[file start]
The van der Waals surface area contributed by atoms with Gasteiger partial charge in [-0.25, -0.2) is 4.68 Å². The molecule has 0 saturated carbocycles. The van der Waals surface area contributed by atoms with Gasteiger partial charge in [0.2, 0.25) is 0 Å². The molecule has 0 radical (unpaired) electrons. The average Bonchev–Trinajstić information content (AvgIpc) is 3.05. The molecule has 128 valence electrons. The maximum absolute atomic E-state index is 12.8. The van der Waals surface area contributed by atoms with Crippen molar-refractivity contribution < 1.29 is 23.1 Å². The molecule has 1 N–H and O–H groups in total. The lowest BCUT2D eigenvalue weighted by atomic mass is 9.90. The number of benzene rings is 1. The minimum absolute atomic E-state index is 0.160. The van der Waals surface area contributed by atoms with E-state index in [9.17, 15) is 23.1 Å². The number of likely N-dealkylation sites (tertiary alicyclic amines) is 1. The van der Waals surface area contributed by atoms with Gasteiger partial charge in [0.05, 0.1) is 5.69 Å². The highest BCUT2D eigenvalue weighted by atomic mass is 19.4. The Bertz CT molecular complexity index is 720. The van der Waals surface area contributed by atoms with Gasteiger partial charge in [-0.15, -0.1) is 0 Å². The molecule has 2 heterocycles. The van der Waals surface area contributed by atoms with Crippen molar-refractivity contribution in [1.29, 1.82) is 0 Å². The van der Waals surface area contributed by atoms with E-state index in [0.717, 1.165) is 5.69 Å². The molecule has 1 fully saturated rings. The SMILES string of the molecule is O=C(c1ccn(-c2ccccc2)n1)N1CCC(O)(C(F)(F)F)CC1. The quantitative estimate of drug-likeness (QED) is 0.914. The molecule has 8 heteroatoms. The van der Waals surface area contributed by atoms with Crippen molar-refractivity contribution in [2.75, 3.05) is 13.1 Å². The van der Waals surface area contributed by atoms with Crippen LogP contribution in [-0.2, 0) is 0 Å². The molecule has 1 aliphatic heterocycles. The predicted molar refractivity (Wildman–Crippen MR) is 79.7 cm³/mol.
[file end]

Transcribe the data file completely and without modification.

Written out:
The van der Waals surface area contributed by atoms with Gasteiger partial charge in [-0.25, -0.2) is 4.68 Å². The molecule has 0 saturated carbocycles. The van der Waals surface area contributed by atoms with Gasteiger partial charge in [0.2, 0.25) is 0 Å². The molecule has 0 radical (unpaired) electrons. The average Bonchev–Trinajstić information content (AvgIpc) is 3.05. The molecule has 128 valence electrons. The maximum absolute atomic E-state index is 12.8. The van der Waals surface area contributed by atoms with Crippen molar-refractivity contribution < 1.29 is 23.1 Å². The molecule has 1 N–H and O–H groups in total. The lowest BCUT2D eigenvalue weighted by atomic mass is 9.90. The number of benzene rings is 1. The minimum absolute atomic E-state index is 0.160. The van der Waals surface area contributed by atoms with E-state index in [9.17, 15) is 23.1 Å². The number of likely N-dealkylation sites (tertiary alicyclic amines) is 1. The van der Waals surface area contributed by atoms with Gasteiger partial charge in [0.05, 0.1) is 5.69 Å². The highest BCUT2D eigenvalue weighted by atomic mass is 19.4. The Bertz CT molecular complexity index is 720. The van der Waals surface area contributed by atoms with Gasteiger partial charge in [-0.15, -0.1) is 0 Å². The molecule has 2 heterocycles. The van der Waals surface area contributed by atoms with Crippen molar-refractivity contribution in [1.29, 1.82) is 0 Å². The van der Waals surface area contributed by atoms with E-state index in [0.717, 1.165) is 5.69 Å². The molecule has 1 fully saturated rings. The SMILES string of the molecule is O=C(c1ccn(-c2ccccc2)n1)N1CCC(O)(C(F)(F)F)CC1. The quantitative estimate of drug-likeness (QED) is 0.914. The molecule has 8 heteroatoms. The van der Waals surface area contributed by atoms with Crippen molar-refractivity contribution in [2.75, 3.05) is 13.1 Å². The van der Waals surface area contributed by atoms with Crippen LogP contribution in [-0.2, 0) is 0 Å². The molecule has 1 aliphatic heterocycles. The predicted molar refractivity (Wildman–Crippen MR) is 79.7 cm³/mol.